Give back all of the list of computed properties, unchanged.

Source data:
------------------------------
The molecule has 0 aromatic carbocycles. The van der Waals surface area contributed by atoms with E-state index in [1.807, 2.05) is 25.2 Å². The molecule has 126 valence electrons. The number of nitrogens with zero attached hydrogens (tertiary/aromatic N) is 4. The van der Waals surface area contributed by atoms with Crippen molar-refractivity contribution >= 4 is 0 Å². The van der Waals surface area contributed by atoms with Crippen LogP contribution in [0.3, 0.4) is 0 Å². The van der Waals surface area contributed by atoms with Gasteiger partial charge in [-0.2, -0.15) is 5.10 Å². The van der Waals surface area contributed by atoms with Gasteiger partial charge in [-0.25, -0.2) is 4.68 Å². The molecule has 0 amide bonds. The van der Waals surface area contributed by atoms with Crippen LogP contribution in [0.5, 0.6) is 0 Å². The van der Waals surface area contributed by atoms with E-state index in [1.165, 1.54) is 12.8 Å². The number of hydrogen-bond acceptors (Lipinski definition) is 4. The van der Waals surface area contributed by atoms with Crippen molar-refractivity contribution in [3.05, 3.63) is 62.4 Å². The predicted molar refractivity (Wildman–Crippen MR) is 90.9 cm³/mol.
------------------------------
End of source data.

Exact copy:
The molecule has 0 aromatic carbocycles. The van der Waals surface area contributed by atoms with E-state index in [1.807, 2.05) is 25.2 Å². The molecule has 126 valence electrons. The number of nitrogens with zero attached hydrogens (tertiary/aromatic N) is 4. The van der Waals surface area contributed by atoms with Crippen molar-refractivity contribution >= 4 is 0 Å². The van der Waals surface area contributed by atoms with Crippen LogP contribution in [0.3, 0.4) is 0 Å². The van der Waals surface area contributed by atoms with Gasteiger partial charge in [-0.2, -0.15) is 5.10 Å². The van der Waals surface area contributed by atoms with Gasteiger partial charge in [-0.25, -0.2) is 4.68 Å². The molecule has 0 amide bonds. The van der Waals surface area contributed by atoms with Crippen LogP contribution in [0.5, 0.6) is 0 Å². The van der Waals surface area contributed by atoms with E-state index in [1.165, 1.54) is 12.8 Å². The number of hydrogen-bond acceptors (Lipinski definition) is 4. The van der Waals surface area contributed by atoms with Crippen molar-refractivity contribution in [3.05, 3.63) is 62.4 Å². The predicted molar refractivity (Wildman–Crippen MR) is 90.9 cm³/mol.